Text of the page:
RENTON The Seahawks have signed free-agent cornerback Tramaine Brock to what is believed to be a one-year contract.
On Tuesday, coach Pete Carroll confirmed the free-agent visit by the San Francisco 49ers’ starter the last two seasons.
“We’re trying to figure it out. We want to see him,” Carroll said. “We’ve played against him for a long time. We want to get to know him and understand what’s going on.
“This is as we have always done. If there’s an opportunity to potentially help the club, we’re just checking it out and making sure we understand what’s going on.”
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Judging by all other one-year deals the Seahawks have done with free agents since March, Brock’s deal is also likely to be a low-risk, non-guaranteed contract at or just above the veteran salary for a seven-year veteran for 2017: $900,000.
Brock turns 29 on Sunday. He joins linebacker Michael Wilhoite, who may become the Seahawks’ new starting strongside linebacker, as veteran former 49ers starters Seattle has signed since last season.
Seattle also signed linebacker Rodney Butler. The team waived wide receiver Jamel Johnson. Safety Jordan Simone was waived/injured after sustaining a major knee injury in Sunday’s preseason opener at Los Angeles.
In April Brock was accused in a police report in Santa Clara, California, of domestic assault against the mother of his children. The 49ers released him almost immediately, a decisive act by new general manager John Lynch and coach Kyle Shanahan that set a new standard on that team. Felony domestic-assault charges were filed against him in June.
Last week the Santa Clara district attorney’s decided to drop those charges because of what it said was a lack of evidence and failure of the alleged victim to cooperate.
He’s started 31 of 32 games the last two seasons for San Francisco.
The Seahawks are in the middle of trying to decide who will be their starting right cornerback to begin the season opposite Richard Sherman. DeShawn Shead remains out likely until at least October, if not longer, following reconstructive knee surgery from an injury in January’s playoff loss at Atlanta. Of course the Seahawks are going to at least look at a veteran, free-agent starter at one of the league’s most difficult positions to play.
Seattle drafted rookie Shaquill Griffin in the third round this spring to eventually be a starting cornerback. He has been impressive in training camp, and had something of a mixed-bag performance in Sunday’s preseason opener. Griffin allowed Antonio Gates to get open in front of him on a touchdown pass from Philip Rivers on the Los Angeles Chargers’ opening drive -- but how many veteran NFL defensive backs have watched Rivers hit Gates for a touchdown in the last decade? (Many, many.)
Griffin was all smiles in the locker room following Sunday’s game.
Jeremy Lane, usually the Seahawks’ nickel defensive back inside, returned to practice Tuesday from what he said was a “tweaked” groin that sidelined him for almost two weeks. Lane had been the starting right cornerback in base defense during practices before his injury. He is in the second year of a four-year, $23 million contract extension and is coming off a poor 2016 season. It began with him returning from a broken arm and torn knee ligament he got in Super Bowl 49.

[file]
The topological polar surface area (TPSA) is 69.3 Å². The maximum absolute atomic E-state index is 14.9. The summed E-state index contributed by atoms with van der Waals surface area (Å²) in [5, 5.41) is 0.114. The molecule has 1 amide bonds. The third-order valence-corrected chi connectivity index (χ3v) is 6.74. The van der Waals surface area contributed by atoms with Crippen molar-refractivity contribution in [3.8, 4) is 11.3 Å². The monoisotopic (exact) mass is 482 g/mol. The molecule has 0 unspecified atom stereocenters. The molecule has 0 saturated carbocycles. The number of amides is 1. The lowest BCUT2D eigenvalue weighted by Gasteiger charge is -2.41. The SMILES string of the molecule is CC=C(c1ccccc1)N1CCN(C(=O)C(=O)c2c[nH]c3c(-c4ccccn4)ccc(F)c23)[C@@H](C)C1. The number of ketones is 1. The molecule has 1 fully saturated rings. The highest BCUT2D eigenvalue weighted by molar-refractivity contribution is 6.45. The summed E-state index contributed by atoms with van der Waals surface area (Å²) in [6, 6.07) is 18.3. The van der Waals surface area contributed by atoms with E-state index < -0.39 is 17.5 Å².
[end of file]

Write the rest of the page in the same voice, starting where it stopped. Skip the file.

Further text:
Lane said he knows of Brock from having played against him in so many NFC West games over the last few years.
Brock doesn’t appear at first glance to fit the Seahawks’ prototype at cornerback. He is 5 feet 10 inches tall, three inches shorter than Griffin and five inches shorter than Sherman. That suggests more of a nickel-back role for Seattle’s defense.
The team still remembers the disaster that ensued after they signed NFL veteran Cary Williams a couple years ago to be that starter opposite Sherman; Williams never learned Carroll’s step-kick technique for Seahawks defensive backs, and Seattle cut Williams in December of that 2015 season just two weeks after he had been starting -- and after giving him $7 million for just 10 games of service. That’s how Shead got the job last season.
As for Brock, the lawyer for the alleged victim in his dropped domestic-violence case issued an open letter last week.
“On August 8, 2017, my client chose not to testify, availing herself of her Fifth Amendment privilege against self-incrimination,” attorney Alan M. Lagod wrote. “She then was given immunity and continued to refuse to testify utilizing the protections afforded by California Code of Civil Procedure § 1219. She was subsequently found in contempt and fined $100.00.
“My client’s choice not to testify was voluntary and not dependent upon past or future actions by any part. She has indicated to me that this was a verbal altercation. She and Mr. Brock look forward to co-parenting their two young children.”
Brock wrote a statement and disseminated it last week upon the charges against him being dropped:
“I would like to formally apologize to my family and children for the verbal altercation that brought about this situation. These past 5 months have been a time to reevaluate and grow as a person. I had hoped to keep family matters private, but at this time I have to get the facts out. I have never put my hands on the mother of my children, as what has been publicly reported. The information in the police report is untrue. I stayed in an unhealthy relationship for the sake of my children, which was not in my best interest. As the case I was involved in has been dismissed, I am eager to move forward and focus on sharing custody of my two children and ensuring a stable environment for them.
“Lastly, I look forward to continuing my football career in the near future.
Tramaine Brock Sr.”